Parsis: The Zoroastrians of India Pakistan and The World

The Parsi Punchayet case: The imperative of inclusiveness

The judgement of the Bombay High Court in Jamsheed Kanga versus Parsi Punchayet Funds and Properties, has raised a big controversy within the Parsi community. Much of the controversy is due to uninformed public opinion; it is also created by vested interests. It is unfortunate Method To Back Ur Ex Wife that so brilliant and lucidly expounded a judgement should become the subject of unnecessary controversy.

By Navroz Seervai | Times Of India

 

Having read the judgement thrice, I believe its message is best summed up in the words of the Pope: “Know then thyself, presume not God to scan; The proper study of mankind is man”. In contrast, much of the criticism in the Parsi press, recalls Macbeth’s lament: “…full of sound and fury, signifying nothing”.

The appellants moved the court for determining questions relating to the power of the trustees of the Punchayet; the rights of the beneficiaries under a Deed of Trust of 1884; and for the proper administration of the Trust”. The immediate cause for moving the court was a ban imposed by the trustees on two Parsi priests from performing prayers or religious ceremonies at Doongerwadi and two Agiaries, which are vested in the Trust. The ban was imposed because the priests had conducted irreligious ceremonies, according to the trustees. Thus, the trustees exercising powers under the Trust Deed, had sat in judgement over the religious activities of the priests and members of the community. This was objected to by the appellants. .

Interpreting the Trust Deed, the court held that the trustees were not entitled to prevent any ordained Parsi Zorastrian priest from performing religious rites and ceremonies at Doongerwadi and the two Agiaries; the Deed did not empower the trustees to restrain Parsi Zorastrians in their choice of an ordained Priest to conduct religious prayers and ceremonies at Doongerwadi and the two Agiaries; the ban imposed on the two priests was not within the power and authority of the trustees under the Deed.

The attack on the judgement was predictable in its virulence; what is worse, the Judges have been attacked — much of the criticism being wholly unjustified. This was in keeping with the entirely unjustified attacks in the “Parsi” press, during the course of the litigation, against the appellants, the interveners, and their counsel — attacks of which the bench was constrained to deal in measured terms: “The cohesiveness of a faith is maintained by dialogue, not division. The impassioned plea of the appellants even before this court for a recourse to reason, has only been met with reprisals — reprisals against the appellants, the interveners and their counsel”.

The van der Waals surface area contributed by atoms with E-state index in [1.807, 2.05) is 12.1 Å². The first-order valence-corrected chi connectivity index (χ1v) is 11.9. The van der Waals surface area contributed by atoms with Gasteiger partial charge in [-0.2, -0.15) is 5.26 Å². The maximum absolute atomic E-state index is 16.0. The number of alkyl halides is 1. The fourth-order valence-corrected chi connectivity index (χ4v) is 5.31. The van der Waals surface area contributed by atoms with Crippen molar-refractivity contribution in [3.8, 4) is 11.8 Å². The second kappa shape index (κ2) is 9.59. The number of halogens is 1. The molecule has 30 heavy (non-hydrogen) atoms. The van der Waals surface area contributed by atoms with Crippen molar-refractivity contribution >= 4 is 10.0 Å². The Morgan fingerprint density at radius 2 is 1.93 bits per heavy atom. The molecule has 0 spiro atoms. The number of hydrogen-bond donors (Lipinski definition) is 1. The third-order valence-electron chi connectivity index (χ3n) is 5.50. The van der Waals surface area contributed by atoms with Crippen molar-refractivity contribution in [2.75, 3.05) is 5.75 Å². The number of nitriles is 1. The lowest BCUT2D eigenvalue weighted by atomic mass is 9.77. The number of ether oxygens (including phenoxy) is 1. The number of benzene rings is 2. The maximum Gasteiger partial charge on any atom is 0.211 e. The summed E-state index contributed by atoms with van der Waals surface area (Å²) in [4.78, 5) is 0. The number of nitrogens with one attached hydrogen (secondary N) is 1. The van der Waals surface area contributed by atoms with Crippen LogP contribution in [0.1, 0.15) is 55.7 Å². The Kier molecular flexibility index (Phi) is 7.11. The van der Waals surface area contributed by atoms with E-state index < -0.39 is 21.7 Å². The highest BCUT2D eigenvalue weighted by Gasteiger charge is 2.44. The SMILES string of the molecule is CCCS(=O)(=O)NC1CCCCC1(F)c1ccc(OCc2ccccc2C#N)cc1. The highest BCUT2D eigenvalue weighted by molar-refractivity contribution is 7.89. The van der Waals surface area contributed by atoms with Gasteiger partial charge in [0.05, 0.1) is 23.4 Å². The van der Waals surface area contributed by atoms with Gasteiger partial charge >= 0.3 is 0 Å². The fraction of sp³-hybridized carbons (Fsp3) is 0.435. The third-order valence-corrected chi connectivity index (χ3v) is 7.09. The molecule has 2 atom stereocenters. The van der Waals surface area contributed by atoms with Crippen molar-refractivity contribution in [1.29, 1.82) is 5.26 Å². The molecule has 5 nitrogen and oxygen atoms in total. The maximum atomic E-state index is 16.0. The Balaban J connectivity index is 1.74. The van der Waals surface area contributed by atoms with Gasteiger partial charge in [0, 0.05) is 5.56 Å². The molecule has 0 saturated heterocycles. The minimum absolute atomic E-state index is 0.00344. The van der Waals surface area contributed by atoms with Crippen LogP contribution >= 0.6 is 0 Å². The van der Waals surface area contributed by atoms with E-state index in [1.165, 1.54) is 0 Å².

As it is not open to Judges to defend themselves, it is left to others to do so. Justice Chandrachud has been accused of being disrespectful of the high priests by referring to them as “certain priests”. The judgement however reveals that the only place where the term “certain priests” is used is when Justice Chandrachud merely reproduces the words used in the pleadings. Justice Chandrachud has used no such words when referring to the high priests. The allegation is therefore totally baseless and unwarranted. I could multiply such instances of unjustified criticism, but refrain from doing so.

What then is the significance of the conclusions arrived at in this landmark judgement? The two most significant are that:

One, it draws a clear distinction between secularity in a country like India and matters of religion, drawing as it does on the fundamental principles laid down in our Constitution – principles which could well be said to reflect the wise counsel of Jesus, when he said: “Render therefore unto Caesar the things which are Caesar’s; and unto God the things that are God’s” (St Matthew).

Two, it cuts through the clutter of specious religious arguments and emphasizes the essential distinction between race and religion — something that is regrettably often lost sight of.

Furthermore, the judgement delivers a message to the community more powerful than the ruling itself — clearly it is a wakeup call for a community that is today suffering from lack of leadership and vision. It is apparent that the Judges were horrified by the schisms being created by the leadership itself, of the minuscule Parsi community; and it contains a plaintive appeal for bodies like the Punchayet to be less divisive and more inclusive in their approach. This would be possible if the Punchayet dealt, as it is empowered to do, with secular issues, leaving it to individuals to conduct their own personal religious affairs. It is not a coincidence that when the matter was carried to the Supreme Court, the Bench expressed similar views, and sent the parties to the mediation of Sriram Panchu.

The appellants and the interveners have done great service to the Parsi community, and need to be commended. So too do their lawyers, led by the redoubtable Iqbal Chagla. They have braved calumny heaped upon them by the respondents, and those that espouse their cause. I am glad that these personal attacks did not deter the appellants, the interveners, or their lawyers from pursuing their cause. The judgement vindicates them in full measure.

(Navroz Seervai is an eminent lawyer and senior counsel in Mumbai)

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